The last weekend in June we participated in another of our three annual shows in Kutztown, PA. It was warm and muggy, and sales were sluggish, too. But what’s always the most fun of any show is the wonderful discoveries – the new finds that add to the breadth of your inventory and your knowledge.
We look for many things at the local shows and markets: fabric and feedsacks, linens, quilts and all sorts of textile items – and also just any odd thing that is intriguing. Because the summer show is smaller and less busy, we found less too, but didn’t come up empty handed. Along with a stack of thirty-some feedsacks, we found these three chenille bedspreads. Unusual ones, that we hadn’t seen the like of before.
The first one was a real surprise. I’ve seen lots of those chenilles with the gaudy peacocks, either alone or in pairs, but here, wearing a skirt of similar design to all those peacocks’ tails, was a genuine southern belle!
Alas, it’s not in perfect condition, with a number of holes in the pillow end, and a few minor ones elsewhere, but it was still irresistable. And I couldn’t list it as a cutter, either. It’s on eBay now, right here, and it appears that it may be hard for other folks to resist as well.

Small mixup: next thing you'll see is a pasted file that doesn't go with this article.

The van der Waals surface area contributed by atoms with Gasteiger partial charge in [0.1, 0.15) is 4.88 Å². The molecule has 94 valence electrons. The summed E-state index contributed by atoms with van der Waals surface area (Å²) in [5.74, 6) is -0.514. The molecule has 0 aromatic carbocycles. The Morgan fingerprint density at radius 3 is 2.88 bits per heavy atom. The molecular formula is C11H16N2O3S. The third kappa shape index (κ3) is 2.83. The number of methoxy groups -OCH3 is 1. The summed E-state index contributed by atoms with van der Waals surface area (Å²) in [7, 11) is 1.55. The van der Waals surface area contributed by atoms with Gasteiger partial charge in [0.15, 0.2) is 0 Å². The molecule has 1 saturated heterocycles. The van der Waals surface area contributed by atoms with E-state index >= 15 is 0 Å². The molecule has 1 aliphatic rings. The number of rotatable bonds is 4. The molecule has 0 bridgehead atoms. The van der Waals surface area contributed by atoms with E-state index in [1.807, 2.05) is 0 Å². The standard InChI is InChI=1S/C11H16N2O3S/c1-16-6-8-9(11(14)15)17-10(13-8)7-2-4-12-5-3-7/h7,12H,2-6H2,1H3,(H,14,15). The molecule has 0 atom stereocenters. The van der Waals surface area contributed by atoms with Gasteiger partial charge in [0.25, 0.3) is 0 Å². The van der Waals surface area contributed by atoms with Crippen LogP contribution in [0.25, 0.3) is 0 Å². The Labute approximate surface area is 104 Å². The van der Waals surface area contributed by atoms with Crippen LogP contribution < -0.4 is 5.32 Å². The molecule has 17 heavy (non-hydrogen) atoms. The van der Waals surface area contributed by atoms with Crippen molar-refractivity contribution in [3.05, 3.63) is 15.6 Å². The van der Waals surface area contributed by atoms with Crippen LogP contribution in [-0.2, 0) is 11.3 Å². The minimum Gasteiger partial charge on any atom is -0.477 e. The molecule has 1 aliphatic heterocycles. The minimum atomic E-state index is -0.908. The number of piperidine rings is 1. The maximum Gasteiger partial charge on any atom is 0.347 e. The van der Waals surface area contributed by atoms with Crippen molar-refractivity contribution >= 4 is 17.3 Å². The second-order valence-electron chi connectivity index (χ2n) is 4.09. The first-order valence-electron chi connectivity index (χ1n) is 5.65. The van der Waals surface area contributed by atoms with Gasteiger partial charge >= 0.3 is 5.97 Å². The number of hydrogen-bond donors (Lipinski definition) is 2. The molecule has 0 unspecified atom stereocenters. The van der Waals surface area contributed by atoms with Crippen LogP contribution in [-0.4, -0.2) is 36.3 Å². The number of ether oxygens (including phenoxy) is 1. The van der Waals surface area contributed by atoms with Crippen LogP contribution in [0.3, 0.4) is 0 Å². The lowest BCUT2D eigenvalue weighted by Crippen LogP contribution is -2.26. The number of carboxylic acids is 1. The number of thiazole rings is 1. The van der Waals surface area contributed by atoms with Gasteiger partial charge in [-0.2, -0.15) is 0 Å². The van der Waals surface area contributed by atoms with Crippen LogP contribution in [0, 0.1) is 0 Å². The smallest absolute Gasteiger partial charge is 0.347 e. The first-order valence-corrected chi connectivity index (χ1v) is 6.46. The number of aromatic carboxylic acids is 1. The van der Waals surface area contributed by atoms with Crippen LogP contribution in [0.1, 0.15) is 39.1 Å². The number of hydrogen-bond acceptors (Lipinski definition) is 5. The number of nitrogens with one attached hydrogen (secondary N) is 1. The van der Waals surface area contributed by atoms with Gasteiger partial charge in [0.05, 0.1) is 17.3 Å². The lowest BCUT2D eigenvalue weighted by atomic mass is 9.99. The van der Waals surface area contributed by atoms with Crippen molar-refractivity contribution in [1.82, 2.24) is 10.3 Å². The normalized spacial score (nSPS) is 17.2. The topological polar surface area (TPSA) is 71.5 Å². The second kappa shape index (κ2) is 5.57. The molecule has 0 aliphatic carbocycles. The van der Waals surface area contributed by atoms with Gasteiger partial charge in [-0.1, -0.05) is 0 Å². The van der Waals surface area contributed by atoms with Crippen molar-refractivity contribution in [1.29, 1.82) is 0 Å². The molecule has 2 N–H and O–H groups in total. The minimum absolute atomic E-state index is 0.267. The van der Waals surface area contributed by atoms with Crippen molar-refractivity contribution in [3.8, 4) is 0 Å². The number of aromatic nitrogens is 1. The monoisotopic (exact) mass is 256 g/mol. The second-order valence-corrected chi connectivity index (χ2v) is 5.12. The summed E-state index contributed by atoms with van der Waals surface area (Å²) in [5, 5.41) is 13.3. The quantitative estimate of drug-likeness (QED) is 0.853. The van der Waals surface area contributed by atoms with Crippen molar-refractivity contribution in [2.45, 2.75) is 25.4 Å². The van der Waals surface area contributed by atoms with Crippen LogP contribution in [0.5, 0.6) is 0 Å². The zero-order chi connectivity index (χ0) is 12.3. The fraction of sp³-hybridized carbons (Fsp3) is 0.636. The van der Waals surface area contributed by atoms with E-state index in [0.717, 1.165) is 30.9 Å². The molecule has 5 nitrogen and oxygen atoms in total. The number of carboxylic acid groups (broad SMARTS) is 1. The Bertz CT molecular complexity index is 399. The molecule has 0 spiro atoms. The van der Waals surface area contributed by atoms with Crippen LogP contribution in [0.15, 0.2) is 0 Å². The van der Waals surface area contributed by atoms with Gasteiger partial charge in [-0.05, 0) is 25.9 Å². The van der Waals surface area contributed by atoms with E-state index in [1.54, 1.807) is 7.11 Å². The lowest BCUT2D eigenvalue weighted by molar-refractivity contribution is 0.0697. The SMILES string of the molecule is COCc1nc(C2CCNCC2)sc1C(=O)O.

The next one turned up in a booth nearly adjacent to ours, and was another surprise. I’m used to the cherries motif on all sorts of kitchen items – tablecloths, towels, curtains, canister sets – but hadn’t seen it on a bedspread before.
The cherries spread will probably end up listed in my eBay store, before too long. It’s a pale green, though that may not show too well in my picture.
The last one is for my Kansas friends – a sunflower spread. Yellow and brown, which seems a bit more masculine than most chenilles, but a great design, and nice dense, heavy fluffy chenille.
The sunflower spread is already listed here in my eBay store.
When I showed these to my friends at the Vintage Tablecloth Lovers’ Club (we like a whole lot more than just tablecloths), different ones seemed to have a different favorite. All in all, a neat bunch of fuzzy finds.